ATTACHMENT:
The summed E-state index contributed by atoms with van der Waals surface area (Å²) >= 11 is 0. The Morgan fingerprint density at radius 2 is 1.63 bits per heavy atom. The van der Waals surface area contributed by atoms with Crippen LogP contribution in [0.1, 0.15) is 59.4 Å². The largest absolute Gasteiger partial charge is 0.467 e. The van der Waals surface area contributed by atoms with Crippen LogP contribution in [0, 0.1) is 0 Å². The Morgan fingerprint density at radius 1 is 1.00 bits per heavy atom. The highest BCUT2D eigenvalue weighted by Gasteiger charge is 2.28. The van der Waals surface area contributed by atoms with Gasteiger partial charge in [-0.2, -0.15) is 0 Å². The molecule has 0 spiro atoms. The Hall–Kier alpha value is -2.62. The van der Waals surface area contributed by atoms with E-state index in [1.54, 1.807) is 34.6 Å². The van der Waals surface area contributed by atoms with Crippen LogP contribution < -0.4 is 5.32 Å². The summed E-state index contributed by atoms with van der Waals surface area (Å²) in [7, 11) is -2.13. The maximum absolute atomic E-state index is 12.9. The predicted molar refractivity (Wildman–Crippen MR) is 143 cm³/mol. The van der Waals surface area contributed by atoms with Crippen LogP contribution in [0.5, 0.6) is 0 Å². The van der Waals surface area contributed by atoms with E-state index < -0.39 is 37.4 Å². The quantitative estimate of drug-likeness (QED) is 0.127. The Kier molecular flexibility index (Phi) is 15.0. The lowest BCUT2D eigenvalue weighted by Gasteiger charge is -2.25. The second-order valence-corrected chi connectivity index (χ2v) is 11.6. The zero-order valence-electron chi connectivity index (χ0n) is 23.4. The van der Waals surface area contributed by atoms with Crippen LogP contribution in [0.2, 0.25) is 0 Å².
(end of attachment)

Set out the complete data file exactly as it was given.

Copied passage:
The summed E-state index contributed by atoms with van der Waals surface area (Å²) >= 11 is 0. The Morgan fingerprint density at radius 2 is 1.63 bits per heavy atom. The van der Waals surface area contributed by atoms with Crippen LogP contribution in [0.1, 0.15) is 59.4 Å². The largest absolute Gasteiger partial charge is 0.467 e. The van der Waals surface area contributed by atoms with Crippen LogP contribution in [0, 0.1) is 0 Å². The Morgan fingerprint density at radius 1 is 1.00 bits per heavy atom. The highest BCUT2D eigenvalue weighted by Gasteiger charge is 2.28. The van der Waals surface area contributed by atoms with Gasteiger partial charge in [-0.2, -0.15) is 0 Å². The molecule has 0 spiro atoms. The Hall–Kier alpha value is -2.62. The van der Waals surface area contributed by atoms with E-state index in [1.54, 1.807) is 34.6 Å². The van der Waals surface area contributed by atoms with Crippen LogP contribution < -0.4 is 5.32 Å². The summed E-state index contributed by atoms with van der Waals surface area (Å²) in [7, 11) is -2.13. The maximum absolute atomic E-state index is 12.9. The predicted molar refractivity (Wildman–Crippen MR) is 143 cm³/mol. The van der Waals surface area contributed by atoms with Crippen LogP contribution in [0.5, 0.6) is 0 Å². The van der Waals surface area contributed by atoms with E-state index < -0.39 is 37.4 Å². The quantitative estimate of drug-likeness (QED) is 0.127. The Kier molecular flexibility index (Phi) is 15.0. The lowest BCUT2D eigenvalue weighted by Gasteiger charge is -2.25. The second-order valence-corrected chi connectivity index (χ2v) is 11.6. The zero-order valence-electron chi connectivity index (χ0n) is 23.4. The van der Waals surface area contributed by atoms with Crippen LogP contribution in [0.2, 0.25) is 0 Å².